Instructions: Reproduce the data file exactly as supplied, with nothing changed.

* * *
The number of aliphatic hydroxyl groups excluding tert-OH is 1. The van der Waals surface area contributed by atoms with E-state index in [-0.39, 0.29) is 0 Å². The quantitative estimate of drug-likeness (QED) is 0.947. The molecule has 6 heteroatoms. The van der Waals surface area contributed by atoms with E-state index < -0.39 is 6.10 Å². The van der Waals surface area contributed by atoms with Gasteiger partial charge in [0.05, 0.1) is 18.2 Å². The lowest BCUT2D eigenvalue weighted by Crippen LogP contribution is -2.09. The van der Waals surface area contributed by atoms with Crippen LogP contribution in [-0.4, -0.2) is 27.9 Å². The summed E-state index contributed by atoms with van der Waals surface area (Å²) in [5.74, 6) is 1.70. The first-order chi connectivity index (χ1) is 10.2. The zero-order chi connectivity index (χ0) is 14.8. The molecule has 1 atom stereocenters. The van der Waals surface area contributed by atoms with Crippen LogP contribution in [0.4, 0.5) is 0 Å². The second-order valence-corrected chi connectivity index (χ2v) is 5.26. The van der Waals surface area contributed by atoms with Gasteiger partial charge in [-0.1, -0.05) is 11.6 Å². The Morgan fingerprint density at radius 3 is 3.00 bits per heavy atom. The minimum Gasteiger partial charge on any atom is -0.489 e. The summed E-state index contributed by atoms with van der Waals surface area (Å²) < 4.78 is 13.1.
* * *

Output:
The number of aliphatic hydroxyl groups excluding tert-OH is 1. The van der Waals surface area contributed by atoms with E-state index in [-0.39, 0.29) is 0 Å². The quantitative estimate of drug-likeness (QED) is 0.947. The molecule has 6 heteroatoms. The van der Waals surface area contributed by atoms with E-state index < -0.39 is 6.10 Å². The van der Waals surface area contributed by atoms with Gasteiger partial charge in [0.05, 0.1) is 18.2 Å². The lowest BCUT2D eigenvalue weighted by Crippen LogP contribution is -2.09. The van der Waals surface area contributed by atoms with Crippen LogP contribution in [-0.4, -0.2) is 27.9 Å². The summed E-state index contributed by atoms with van der Waals surface area (Å²) in [5.74, 6) is 1.70. The first-order chi connectivity index (χ1) is 10.2. The zero-order chi connectivity index (χ0) is 14.8. The molecule has 1 atom stereocenters. The van der Waals surface area contributed by atoms with Crippen LogP contribution in [0.4, 0.5) is 0 Å². The second-order valence-corrected chi connectivity index (χ2v) is 5.26. The van der Waals surface area contributed by atoms with Gasteiger partial charge in [-0.1, -0.05) is 11.6 Å². The Morgan fingerprint density at radius 3 is 3.00 bits per heavy atom. The minimum Gasteiger partial charge on any atom is -0.489 e. The summed E-state index contributed by atoms with van der Waals surface area (Å²) < 4.78 is 13.1.